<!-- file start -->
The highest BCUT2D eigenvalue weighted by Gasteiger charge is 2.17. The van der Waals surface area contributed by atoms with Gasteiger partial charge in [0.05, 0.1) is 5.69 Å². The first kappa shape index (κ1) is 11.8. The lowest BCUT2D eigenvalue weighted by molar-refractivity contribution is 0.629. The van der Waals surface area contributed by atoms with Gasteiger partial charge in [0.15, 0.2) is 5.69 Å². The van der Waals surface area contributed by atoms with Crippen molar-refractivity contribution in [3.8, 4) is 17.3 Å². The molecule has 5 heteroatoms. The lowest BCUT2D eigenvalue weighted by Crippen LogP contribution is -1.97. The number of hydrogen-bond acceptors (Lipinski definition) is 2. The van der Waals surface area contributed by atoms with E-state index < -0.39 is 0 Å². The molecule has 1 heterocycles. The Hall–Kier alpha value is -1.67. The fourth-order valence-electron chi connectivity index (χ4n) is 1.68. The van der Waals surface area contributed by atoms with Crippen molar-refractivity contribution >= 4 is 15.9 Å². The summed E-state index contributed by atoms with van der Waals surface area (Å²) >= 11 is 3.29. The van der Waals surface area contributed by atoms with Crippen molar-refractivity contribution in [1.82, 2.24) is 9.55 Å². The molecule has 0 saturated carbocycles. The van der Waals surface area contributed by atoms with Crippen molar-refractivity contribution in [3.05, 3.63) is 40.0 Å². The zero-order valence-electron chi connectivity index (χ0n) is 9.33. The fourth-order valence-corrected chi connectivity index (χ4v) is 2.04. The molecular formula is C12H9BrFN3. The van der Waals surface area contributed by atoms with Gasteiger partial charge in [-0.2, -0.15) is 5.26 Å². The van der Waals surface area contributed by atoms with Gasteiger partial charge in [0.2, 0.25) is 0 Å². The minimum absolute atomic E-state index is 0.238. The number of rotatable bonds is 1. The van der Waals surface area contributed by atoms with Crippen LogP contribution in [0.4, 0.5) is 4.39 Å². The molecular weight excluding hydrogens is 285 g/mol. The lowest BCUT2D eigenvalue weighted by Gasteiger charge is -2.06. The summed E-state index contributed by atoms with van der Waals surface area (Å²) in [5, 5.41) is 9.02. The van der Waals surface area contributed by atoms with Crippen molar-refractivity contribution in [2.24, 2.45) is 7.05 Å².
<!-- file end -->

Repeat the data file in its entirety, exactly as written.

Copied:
The highest BCUT2D eigenvalue weighted by Gasteiger charge is 2.17. The van der Waals surface area contributed by atoms with Gasteiger partial charge in [0.05, 0.1) is 5.69 Å². The first kappa shape index (κ1) is 11.8. The lowest BCUT2D eigenvalue weighted by molar-refractivity contribution is 0.629. The van der Waals surface area contributed by atoms with Gasteiger partial charge in [0.15, 0.2) is 5.69 Å². The van der Waals surface area contributed by atoms with Crippen molar-refractivity contribution in [3.8, 4) is 17.3 Å². The molecule has 5 heteroatoms. The lowest BCUT2D eigenvalue weighted by Crippen LogP contribution is -1.97. The number of hydrogen-bond acceptors (Lipinski definition) is 2. The van der Waals surface area contributed by atoms with E-state index < -0.39 is 0 Å². The molecule has 1 heterocycles. The Hall–Kier alpha value is -1.67. The fourth-order valence-electron chi connectivity index (χ4n) is 1.68. The van der Waals surface area contributed by atoms with Crippen molar-refractivity contribution >= 4 is 15.9 Å². The summed E-state index contributed by atoms with van der Waals surface area (Å²) >= 11 is 3.29. The van der Waals surface area contributed by atoms with Crippen molar-refractivity contribution in [1.82, 2.24) is 9.55 Å². The molecule has 0 saturated carbocycles. The van der Waals surface area contributed by atoms with Crippen molar-refractivity contribution in [3.05, 3.63) is 40.0 Å². The zero-order valence-electron chi connectivity index (χ0n) is 9.33. The fourth-order valence-corrected chi connectivity index (χ4v) is 2.04. The molecular formula is C12H9BrFN3. The van der Waals surface area contributed by atoms with Gasteiger partial charge in [-0.2, -0.15) is 5.26 Å². The van der Waals surface area contributed by atoms with Gasteiger partial charge in [0.2, 0.25) is 0 Å². The minimum absolute atomic E-state index is 0.238. The number of rotatable bonds is 1. The van der Waals surface area contributed by atoms with Crippen LogP contribution in [0.4, 0.5) is 4.39 Å². The molecular weight excluding hydrogens is 285 g/mol. The lowest BCUT2D eigenvalue weighted by Gasteiger charge is -2.06. The summed E-state index contributed by atoms with van der Waals surface area (Å²) in [5, 5.41) is 9.02. The van der Waals surface area contributed by atoms with Crippen molar-refractivity contribution in [2.24, 2.45) is 7.05 Å².